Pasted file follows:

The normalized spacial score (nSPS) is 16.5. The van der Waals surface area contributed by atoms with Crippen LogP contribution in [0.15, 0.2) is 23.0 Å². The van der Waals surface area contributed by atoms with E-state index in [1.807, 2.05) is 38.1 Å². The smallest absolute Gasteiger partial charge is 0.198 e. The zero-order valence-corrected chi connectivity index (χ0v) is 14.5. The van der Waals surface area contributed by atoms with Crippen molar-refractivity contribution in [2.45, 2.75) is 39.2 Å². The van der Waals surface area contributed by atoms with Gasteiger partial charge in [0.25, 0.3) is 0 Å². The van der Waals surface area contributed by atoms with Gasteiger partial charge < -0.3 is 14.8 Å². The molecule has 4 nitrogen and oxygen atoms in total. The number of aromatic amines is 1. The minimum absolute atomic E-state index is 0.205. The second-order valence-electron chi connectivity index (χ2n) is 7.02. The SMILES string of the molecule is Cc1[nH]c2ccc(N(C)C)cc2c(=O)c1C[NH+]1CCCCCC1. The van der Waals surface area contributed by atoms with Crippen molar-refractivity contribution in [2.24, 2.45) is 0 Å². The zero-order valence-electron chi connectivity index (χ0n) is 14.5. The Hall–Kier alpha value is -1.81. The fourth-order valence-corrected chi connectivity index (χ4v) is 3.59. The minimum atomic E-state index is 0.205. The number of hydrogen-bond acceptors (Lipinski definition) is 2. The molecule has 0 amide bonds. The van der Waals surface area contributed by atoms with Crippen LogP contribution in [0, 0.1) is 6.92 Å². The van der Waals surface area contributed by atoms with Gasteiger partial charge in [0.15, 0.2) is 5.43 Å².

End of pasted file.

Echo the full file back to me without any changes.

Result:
The normalized spacial score (nSPS) is 16.5. The van der Waals surface area contributed by atoms with Crippen LogP contribution in [0.15, 0.2) is 23.0 Å². The van der Waals surface area contributed by atoms with E-state index in [1.807, 2.05) is 38.1 Å². The smallest absolute Gasteiger partial charge is 0.198 e. The zero-order valence-corrected chi connectivity index (χ0v) is 14.5. The van der Waals surface area contributed by atoms with Crippen molar-refractivity contribution in [2.45, 2.75) is 39.2 Å². The van der Waals surface area contributed by atoms with Gasteiger partial charge in [0.25, 0.3) is 0 Å². The van der Waals surface area contributed by atoms with Gasteiger partial charge < -0.3 is 14.8 Å². The molecule has 4 nitrogen and oxygen atoms in total. The number of aromatic amines is 1. The minimum absolute atomic E-state index is 0.205. The second-order valence-electron chi connectivity index (χ2n) is 7.02. The SMILES string of the molecule is Cc1[nH]c2ccc(N(C)C)cc2c(=O)c1C[NH+]1CCCCCC1. The van der Waals surface area contributed by atoms with Crippen molar-refractivity contribution in [2.24, 2.45) is 0 Å². The zero-order valence-electron chi connectivity index (χ0n) is 14.5. The Hall–Kier alpha value is -1.81. The fourth-order valence-corrected chi connectivity index (χ4v) is 3.59. The minimum atomic E-state index is 0.205. The number of hydrogen-bond acceptors (Lipinski definition) is 2. The molecule has 0 amide bonds. The van der Waals surface area contributed by atoms with Crippen LogP contribution in [0, 0.1) is 6.92 Å². The van der Waals surface area contributed by atoms with Gasteiger partial charge in [0.15, 0.2) is 5.43 Å².